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Removing dairy emissions would also hurt human nutrition

Eliminating dairy cows and feed crops from U.S. agriculture to reduce emissions comes with nutritional trade-offs, study says.


Study finds eliminating dairy products decreases emissions, but also results in nutritional deficits

Eliminating the entire herd of U.S. dairy cows would have a minimal impact on greenhouse gas emissions, but it would result in a significant reduction of nutrients in the human diet, according to new research from Virginia Tech and the U.S. Department of Agriculture.

The study, published in the Journal of Dairy Science, attempted to model real-world outcomes in the event regulatory action or change in consumer behavior resulted in the elimination of U.S. dairy farming. It concludes that the removal of dairy cattle from agricultural systems would likely reduce national greenhouse gas emissions by just .7%, while significantly reducing the availability of key nutrients.

According to the study, dairy products provide more than half the vitamin B12 available for human consumption in the U.S., as well as substantial percentages of the protein, calcium, and vitamins A and D consumed by Americans.

The study was the continuation of work that began in 2017, according to Robin White, one of the authors on the paper and an associate professor of animal and poultry sciences at Virginia Tech. While previous work had tried to estimate the environmental footprint of livestock, White’s team wanted to focus on the systemwide impact of radical changes in the U.S. diet. To do that, they narrowed the scope of their study to focus specifically on dairy, which previous research suggested was more efficient in terms of environmental impact, and the source of significant nutrition for many Americans.

Researchers examined three primary scenarios. In one scenario, researchers assumed something like a federal mandate resulted in the mass slaughter of all U.S. dairy cattle. In another, dairy production ended in its entirety, but the cattle were allowed to depopulate naturally while retiring to pastureland. In a final scenario, the consumption of dairy products ended in the U.S., but dairy farms continued to operate, selling products for non-human consumption and for international export.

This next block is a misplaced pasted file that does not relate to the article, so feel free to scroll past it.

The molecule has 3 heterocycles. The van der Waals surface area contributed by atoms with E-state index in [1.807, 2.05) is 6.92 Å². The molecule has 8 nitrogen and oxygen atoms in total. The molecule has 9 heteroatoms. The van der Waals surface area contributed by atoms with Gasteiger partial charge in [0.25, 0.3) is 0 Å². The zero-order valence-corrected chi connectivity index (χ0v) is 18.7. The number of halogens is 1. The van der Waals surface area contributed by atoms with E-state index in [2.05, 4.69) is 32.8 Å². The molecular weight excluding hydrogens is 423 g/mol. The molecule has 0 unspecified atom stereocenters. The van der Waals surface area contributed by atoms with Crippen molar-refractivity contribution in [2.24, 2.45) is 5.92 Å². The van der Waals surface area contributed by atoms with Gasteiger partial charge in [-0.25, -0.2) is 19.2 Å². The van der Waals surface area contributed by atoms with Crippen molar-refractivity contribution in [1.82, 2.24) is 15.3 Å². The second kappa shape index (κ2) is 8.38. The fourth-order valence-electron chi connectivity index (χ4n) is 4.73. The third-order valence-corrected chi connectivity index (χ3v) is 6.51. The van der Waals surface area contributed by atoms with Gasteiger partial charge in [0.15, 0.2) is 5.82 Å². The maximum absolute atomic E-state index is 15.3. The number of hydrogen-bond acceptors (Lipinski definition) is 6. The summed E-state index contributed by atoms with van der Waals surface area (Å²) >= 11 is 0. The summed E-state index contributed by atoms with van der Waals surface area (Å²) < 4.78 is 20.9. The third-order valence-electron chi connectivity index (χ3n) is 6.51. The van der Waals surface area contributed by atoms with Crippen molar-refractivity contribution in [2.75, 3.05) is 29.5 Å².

Although the retirement scenario resulted in the greatest reduction of emissions, none of the scenarios resulted in more than a single percentage decline in U.S. greenhouse gas emissions, according to The elimination of dairy products from U.S. diets also resulted in deficiency of key nutrients.

The only scenario which did not result in nutritional deficits required that the U.S. convert all cropland currently dedicated to producing cattle feed to fruit and vegetable production, White said. However, this scenario also resulted in an increase in greenhouse gas emissions, mostly due to the increased need for fertilization. White also questioned whether this scenario were feasible, given most land dedicated to feed production is not suitable to growing vegetables.

“Fruits and vegetables tend to be high-value crops,” she said. “If we had more land to produce them, we probably already would have converted it.”

White said the results suggest that reduced environmental impact and the production of more nutritional diets for humans are competing objectives that agricultural systems must carefully balance.

“We seem to be in a fairly good steady state between those objectives in our current system,” White said.

Further improvements to both sides of the equation, White said, are more likely to result from ongoing improvements in dairy industry efficiencies, and possibly in better communication with consumers about agricultural practices that can reduce environmental harm.

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